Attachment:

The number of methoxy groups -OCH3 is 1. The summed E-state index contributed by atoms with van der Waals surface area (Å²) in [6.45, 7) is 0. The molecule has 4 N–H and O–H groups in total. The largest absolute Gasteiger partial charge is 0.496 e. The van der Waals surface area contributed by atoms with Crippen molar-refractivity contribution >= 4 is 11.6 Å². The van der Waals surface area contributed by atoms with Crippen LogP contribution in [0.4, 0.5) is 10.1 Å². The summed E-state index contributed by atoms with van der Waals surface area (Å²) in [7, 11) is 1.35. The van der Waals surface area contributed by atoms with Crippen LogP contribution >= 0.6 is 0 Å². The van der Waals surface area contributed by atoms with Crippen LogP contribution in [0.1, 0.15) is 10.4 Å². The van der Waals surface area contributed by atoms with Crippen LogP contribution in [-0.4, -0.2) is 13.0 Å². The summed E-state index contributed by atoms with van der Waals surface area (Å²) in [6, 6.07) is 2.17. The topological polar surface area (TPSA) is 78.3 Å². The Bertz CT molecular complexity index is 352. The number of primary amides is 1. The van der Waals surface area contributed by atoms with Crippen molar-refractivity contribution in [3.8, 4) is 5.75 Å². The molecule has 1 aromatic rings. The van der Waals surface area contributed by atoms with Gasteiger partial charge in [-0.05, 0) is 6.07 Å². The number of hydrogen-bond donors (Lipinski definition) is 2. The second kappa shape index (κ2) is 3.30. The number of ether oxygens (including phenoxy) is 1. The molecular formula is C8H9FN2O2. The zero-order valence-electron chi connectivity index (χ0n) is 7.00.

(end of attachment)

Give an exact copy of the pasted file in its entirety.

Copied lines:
The number of methoxy groups -OCH3 is 1. The summed E-state index contributed by atoms with van der Waals surface area (Å²) in [6.45, 7) is 0. The molecule has 4 N–H and O–H groups in total. The largest absolute Gasteiger partial charge is 0.496 e. The van der Waals surface area contributed by atoms with Crippen molar-refractivity contribution >= 4 is 11.6 Å². The van der Waals surface area contributed by atoms with Crippen LogP contribution in [0.4, 0.5) is 10.1 Å². The summed E-state index contributed by atoms with van der Waals surface area (Å²) in [7, 11) is 1.35. The van der Waals surface area contributed by atoms with Crippen LogP contribution >= 0.6 is 0 Å². The van der Waals surface area contributed by atoms with Crippen LogP contribution in [0.1, 0.15) is 10.4 Å². The van der Waals surface area contributed by atoms with Crippen LogP contribution in [-0.4, -0.2) is 13.0 Å². The summed E-state index contributed by atoms with van der Waals surface area (Å²) in [6, 6.07) is 2.17. The topological polar surface area (TPSA) is 78.3 Å². The Bertz CT molecular complexity index is 352. The number of primary amides is 1. The van der Waals surface area contributed by atoms with Crippen molar-refractivity contribution in [3.8, 4) is 5.75 Å². The molecule has 1 aromatic rings. The van der Waals surface area contributed by atoms with Gasteiger partial charge in [-0.05, 0) is 6.07 Å². The number of hydrogen-bond donors (Lipinski definition) is 2. The second kappa shape index (κ2) is 3.30. The number of ether oxygens (including phenoxy) is 1. The molecular formula is C8H9FN2O2. The zero-order valence-electron chi connectivity index (χ0n) is 7.00.